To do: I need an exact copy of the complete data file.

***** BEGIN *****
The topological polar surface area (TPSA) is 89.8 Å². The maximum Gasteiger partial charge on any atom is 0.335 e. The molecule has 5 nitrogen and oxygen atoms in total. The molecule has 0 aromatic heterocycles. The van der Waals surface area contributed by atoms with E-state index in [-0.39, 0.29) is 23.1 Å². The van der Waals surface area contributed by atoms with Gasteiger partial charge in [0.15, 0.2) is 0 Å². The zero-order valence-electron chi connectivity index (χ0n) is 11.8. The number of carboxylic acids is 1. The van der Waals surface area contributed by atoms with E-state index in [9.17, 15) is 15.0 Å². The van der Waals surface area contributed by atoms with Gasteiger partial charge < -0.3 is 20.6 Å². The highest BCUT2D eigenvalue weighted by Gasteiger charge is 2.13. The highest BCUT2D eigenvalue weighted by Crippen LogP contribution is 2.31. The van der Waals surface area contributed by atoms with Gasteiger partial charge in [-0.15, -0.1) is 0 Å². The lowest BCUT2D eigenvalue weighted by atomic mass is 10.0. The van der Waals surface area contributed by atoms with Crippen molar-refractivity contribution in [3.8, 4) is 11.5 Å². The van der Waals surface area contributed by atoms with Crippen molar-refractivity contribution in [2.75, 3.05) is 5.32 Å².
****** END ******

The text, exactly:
The topological polar surface area (TPSA) is 89.8 Å². The maximum Gasteiger partial charge on any atom is 0.335 e. The molecule has 5 nitrogen and oxygen atoms in total. The molecule has 0 aromatic heterocycles. The van der Waals surface area contributed by atoms with E-state index in [-0.39, 0.29) is 23.1 Å². The van der Waals surface area contributed by atoms with Gasteiger partial charge in [0.15, 0.2) is 0 Å². The zero-order valence-electron chi connectivity index (χ0n) is 11.8. The number of carboxylic acids is 1. The van der Waals surface area contributed by atoms with E-state index in [9.17, 15) is 15.0 Å². The van der Waals surface area contributed by atoms with Gasteiger partial charge < -0.3 is 20.6 Å². The highest BCUT2D eigenvalue weighted by Gasteiger charge is 2.13. The highest BCUT2D eigenvalue weighted by Crippen LogP contribution is 2.31. The van der Waals surface area contributed by atoms with Gasteiger partial charge in [-0.15, -0.1) is 0 Å². The lowest BCUT2D eigenvalue weighted by atomic mass is 10.0. The van der Waals surface area contributed by atoms with Crippen molar-refractivity contribution in [3.8, 4) is 11.5 Å². The van der Waals surface area contributed by atoms with Crippen molar-refractivity contribution in [2.75, 3.05) is 5.32 Å².